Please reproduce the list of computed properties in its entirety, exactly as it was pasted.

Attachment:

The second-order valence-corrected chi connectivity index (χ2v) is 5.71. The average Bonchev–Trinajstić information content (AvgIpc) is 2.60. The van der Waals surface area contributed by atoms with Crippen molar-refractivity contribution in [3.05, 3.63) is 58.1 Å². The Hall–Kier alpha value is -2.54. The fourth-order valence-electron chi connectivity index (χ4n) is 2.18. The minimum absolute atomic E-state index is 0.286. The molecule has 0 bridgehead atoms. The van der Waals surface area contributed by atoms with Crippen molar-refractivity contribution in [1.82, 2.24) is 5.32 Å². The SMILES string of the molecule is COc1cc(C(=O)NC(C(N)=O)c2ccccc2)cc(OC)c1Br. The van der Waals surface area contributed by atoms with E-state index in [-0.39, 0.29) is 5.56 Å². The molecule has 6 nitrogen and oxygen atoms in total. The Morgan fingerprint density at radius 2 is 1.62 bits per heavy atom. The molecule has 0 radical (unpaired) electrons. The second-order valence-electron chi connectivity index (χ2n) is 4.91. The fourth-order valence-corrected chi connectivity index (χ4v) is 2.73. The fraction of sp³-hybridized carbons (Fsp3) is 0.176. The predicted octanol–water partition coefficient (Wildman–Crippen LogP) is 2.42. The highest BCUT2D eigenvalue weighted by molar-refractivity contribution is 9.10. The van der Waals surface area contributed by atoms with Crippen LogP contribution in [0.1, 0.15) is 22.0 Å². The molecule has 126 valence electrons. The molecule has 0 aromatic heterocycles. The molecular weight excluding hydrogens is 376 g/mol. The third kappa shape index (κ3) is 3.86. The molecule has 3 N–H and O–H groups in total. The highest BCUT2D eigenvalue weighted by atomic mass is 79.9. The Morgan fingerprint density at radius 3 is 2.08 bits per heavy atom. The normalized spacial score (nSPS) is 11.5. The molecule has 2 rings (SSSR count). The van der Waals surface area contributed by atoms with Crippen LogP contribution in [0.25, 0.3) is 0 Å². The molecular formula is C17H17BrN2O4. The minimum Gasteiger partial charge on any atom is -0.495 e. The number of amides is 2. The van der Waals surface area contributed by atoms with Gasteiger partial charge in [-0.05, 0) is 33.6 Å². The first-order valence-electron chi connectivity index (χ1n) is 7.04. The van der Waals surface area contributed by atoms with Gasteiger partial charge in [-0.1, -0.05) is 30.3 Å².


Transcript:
The second-order valence-corrected chi connectivity index (χ2v) is 5.71. The average Bonchev–Trinajstić information content (AvgIpc) is 2.60. The van der Waals surface area contributed by atoms with Crippen molar-refractivity contribution in [3.05, 3.63) is 58.1 Å². The Hall–Kier alpha value is -2.54. The fourth-order valence-electron chi connectivity index (χ4n) is 2.18. The minimum absolute atomic E-state index is 0.286. The molecule has 0 bridgehead atoms. The van der Waals surface area contributed by atoms with Crippen molar-refractivity contribution in [1.82, 2.24) is 5.32 Å². The SMILES string of the molecule is COc1cc(C(=O)NC(C(N)=O)c2ccccc2)cc(OC)c1Br. The van der Waals surface area contributed by atoms with E-state index in [-0.39, 0.29) is 5.56 Å². The molecule has 6 nitrogen and oxygen atoms in total. The Morgan fingerprint density at radius 2 is 1.62 bits per heavy atom. The molecule has 0 radical (unpaired) electrons. The second-order valence-electron chi connectivity index (χ2n) is 4.91. The fourth-order valence-corrected chi connectivity index (χ4v) is 2.73. The fraction of sp³-hybridized carbons (Fsp3) is 0.176. The predicted octanol–water partition coefficient (Wildman–Crippen LogP) is 2.42. The highest BCUT2D eigenvalue weighted by molar-refractivity contribution is 9.10. The van der Waals surface area contributed by atoms with Crippen LogP contribution in [0.1, 0.15) is 22.0 Å². The molecule has 126 valence electrons. The molecule has 0 aromatic heterocycles. The molecular weight excluding hydrogens is 376 g/mol. The third kappa shape index (κ3) is 3.86. The molecule has 3 N–H and O–H groups in total. The highest BCUT2D eigenvalue weighted by atomic mass is 79.9. The Morgan fingerprint density at radius 3 is 2.08 bits per heavy atom. The normalized spacial score (nSPS) is 11.5. The molecule has 2 rings (SSSR count). The van der Waals surface area contributed by atoms with Crippen LogP contribution in [0.25, 0.3) is 0 Å². The molecular formula is C17H17BrN2O4. The minimum Gasteiger partial charge on any atom is -0.495 e. The number of amides is 2. The van der Waals surface area contributed by atoms with Gasteiger partial charge in [-0.05, 0) is 33.6 Å². The first-order valence-electron chi connectivity index (χ1n) is 7.04. The van der Waals surface area contributed by atoms with Gasteiger partial charge in [-0.1, -0.05) is 30.3 Å².